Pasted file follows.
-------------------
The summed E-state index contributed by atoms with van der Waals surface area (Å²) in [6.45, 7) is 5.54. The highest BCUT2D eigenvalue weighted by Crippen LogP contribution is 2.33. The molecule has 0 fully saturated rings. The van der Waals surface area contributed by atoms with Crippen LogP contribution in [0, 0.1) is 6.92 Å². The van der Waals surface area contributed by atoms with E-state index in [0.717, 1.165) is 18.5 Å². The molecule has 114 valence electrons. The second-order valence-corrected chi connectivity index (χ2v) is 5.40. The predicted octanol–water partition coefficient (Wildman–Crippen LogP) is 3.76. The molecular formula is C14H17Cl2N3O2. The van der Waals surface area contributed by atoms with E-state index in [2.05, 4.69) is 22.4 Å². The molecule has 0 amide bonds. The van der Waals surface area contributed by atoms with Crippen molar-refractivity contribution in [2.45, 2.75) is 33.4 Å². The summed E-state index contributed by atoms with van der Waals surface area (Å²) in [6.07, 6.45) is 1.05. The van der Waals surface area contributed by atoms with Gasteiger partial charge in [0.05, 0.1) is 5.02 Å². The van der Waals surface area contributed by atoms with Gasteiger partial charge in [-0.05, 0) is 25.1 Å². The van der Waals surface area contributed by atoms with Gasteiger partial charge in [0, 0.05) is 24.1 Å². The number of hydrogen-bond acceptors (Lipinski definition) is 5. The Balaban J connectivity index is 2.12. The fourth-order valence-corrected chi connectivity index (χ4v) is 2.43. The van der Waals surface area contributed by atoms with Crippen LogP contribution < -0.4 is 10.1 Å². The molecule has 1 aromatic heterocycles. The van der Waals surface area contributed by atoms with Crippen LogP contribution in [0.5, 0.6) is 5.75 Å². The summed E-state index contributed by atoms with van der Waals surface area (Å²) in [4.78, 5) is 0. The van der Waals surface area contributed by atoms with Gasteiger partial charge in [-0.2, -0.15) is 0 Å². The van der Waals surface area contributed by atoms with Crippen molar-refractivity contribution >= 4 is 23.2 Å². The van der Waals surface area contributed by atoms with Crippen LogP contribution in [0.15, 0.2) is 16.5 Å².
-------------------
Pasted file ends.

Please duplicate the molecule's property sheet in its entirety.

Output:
The summed E-state index contributed by atoms with van der Waals surface area (Å²) in [6.45, 7) is 5.54. The highest BCUT2D eigenvalue weighted by Crippen LogP contribution is 2.33. The molecule has 0 fully saturated rings. The van der Waals surface area contributed by atoms with Crippen LogP contribution in [0, 0.1) is 6.92 Å². The van der Waals surface area contributed by atoms with E-state index in [0.717, 1.165) is 18.5 Å². The molecule has 114 valence electrons. The second-order valence-corrected chi connectivity index (χ2v) is 5.40. The predicted octanol–water partition coefficient (Wildman–Crippen LogP) is 3.76. The molecular formula is C14H17Cl2N3O2. The van der Waals surface area contributed by atoms with E-state index in [2.05, 4.69) is 22.4 Å². The molecule has 0 amide bonds. The van der Waals surface area contributed by atoms with Crippen molar-refractivity contribution in [2.45, 2.75) is 33.4 Å². The summed E-state index contributed by atoms with van der Waals surface area (Å²) in [6.07, 6.45) is 1.05. The van der Waals surface area contributed by atoms with Gasteiger partial charge in [0.05, 0.1) is 5.02 Å². The van der Waals surface area contributed by atoms with Gasteiger partial charge in [-0.05, 0) is 25.1 Å². The van der Waals surface area contributed by atoms with Gasteiger partial charge in [0, 0.05) is 24.1 Å². The number of hydrogen-bond acceptors (Lipinski definition) is 5. The Balaban J connectivity index is 2.12. The fourth-order valence-corrected chi connectivity index (χ4v) is 2.43. The van der Waals surface area contributed by atoms with Crippen LogP contribution < -0.4 is 10.1 Å². The molecule has 1 aromatic heterocycles. The van der Waals surface area contributed by atoms with Crippen LogP contribution in [0.5, 0.6) is 5.75 Å². The summed E-state index contributed by atoms with van der Waals surface area (Å²) in [4.78, 5) is 0. The van der Waals surface area contributed by atoms with Gasteiger partial charge in [-0.2, -0.15) is 0 Å². The van der Waals surface area contributed by atoms with Crippen molar-refractivity contribution >= 4 is 23.2 Å². The van der Waals surface area contributed by atoms with Crippen LogP contribution in [0.15, 0.2) is 16.5 Å².